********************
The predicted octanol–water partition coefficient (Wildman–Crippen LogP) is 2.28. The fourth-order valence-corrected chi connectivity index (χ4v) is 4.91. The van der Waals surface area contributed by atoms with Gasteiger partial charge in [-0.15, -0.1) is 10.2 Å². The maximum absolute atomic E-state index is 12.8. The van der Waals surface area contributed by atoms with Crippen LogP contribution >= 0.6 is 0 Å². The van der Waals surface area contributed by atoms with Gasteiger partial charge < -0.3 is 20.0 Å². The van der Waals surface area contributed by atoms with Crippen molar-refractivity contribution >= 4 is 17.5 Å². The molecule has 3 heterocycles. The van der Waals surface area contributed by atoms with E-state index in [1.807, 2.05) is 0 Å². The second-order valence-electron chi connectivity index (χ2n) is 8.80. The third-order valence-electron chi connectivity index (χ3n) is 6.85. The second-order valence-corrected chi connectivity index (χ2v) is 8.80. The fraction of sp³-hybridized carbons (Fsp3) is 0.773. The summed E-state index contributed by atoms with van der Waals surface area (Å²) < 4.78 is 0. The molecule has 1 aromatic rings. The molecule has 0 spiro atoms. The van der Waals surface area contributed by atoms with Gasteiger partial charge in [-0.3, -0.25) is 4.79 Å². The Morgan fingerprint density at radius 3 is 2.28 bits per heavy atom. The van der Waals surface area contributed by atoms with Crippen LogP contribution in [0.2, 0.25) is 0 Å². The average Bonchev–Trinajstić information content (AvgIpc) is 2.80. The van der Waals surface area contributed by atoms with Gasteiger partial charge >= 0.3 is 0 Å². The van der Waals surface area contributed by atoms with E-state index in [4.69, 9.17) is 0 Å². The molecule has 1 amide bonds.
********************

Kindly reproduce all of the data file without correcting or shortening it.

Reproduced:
The predicted octanol–water partition coefficient (Wildman–Crippen LogP) is 2.28. The fourth-order valence-corrected chi connectivity index (χ4v) is 4.91. The van der Waals surface area contributed by atoms with Gasteiger partial charge in [-0.15, -0.1) is 10.2 Å². The maximum absolute atomic E-state index is 12.8. The van der Waals surface area contributed by atoms with Crippen LogP contribution >= 0.6 is 0 Å². The van der Waals surface area contributed by atoms with Gasteiger partial charge < -0.3 is 20.0 Å². The van der Waals surface area contributed by atoms with Crippen molar-refractivity contribution >= 4 is 17.5 Å². The molecule has 3 heterocycles. The van der Waals surface area contributed by atoms with E-state index in [1.807, 2.05) is 0 Å². The second-order valence-electron chi connectivity index (χ2n) is 8.80. The third-order valence-electron chi connectivity index (χ3n) is 6.85. The second-order valence-corrected chi connectivity index (χ2v) is 8.80. The fraction of sp³-hybridized carbons (Fsp3) is 0.773. The summed E-state index contributed by atoms with van der Waals surface area (Å²) < 4.78 is 0. The molecule has 1 aromatic rings. The molecule has 0 spiro atoms. The van der Waals surface area contributed by atoms with Gasteiger partial charge in [-0.3, -0.25) is 4.79 Å². The Morgan fingerprint density at radius 3 is 2.28 bits per heavy atom. The van der Waals surface area contributed by atoms with Crippen LogP contribution in [0.2, 0.25) is 0 Å². The average Bonchev–Trinajstić information content (AvgIpc) is 2.80. The van der Waals surface area contributed by atoms with Gasteiger partial charge >= 0.3 is 0 Å². The van der Waals surface area contributed by atoms with E-state index in [4.69, 9.17) is 0 Å². The molecule has 1 amide bonds.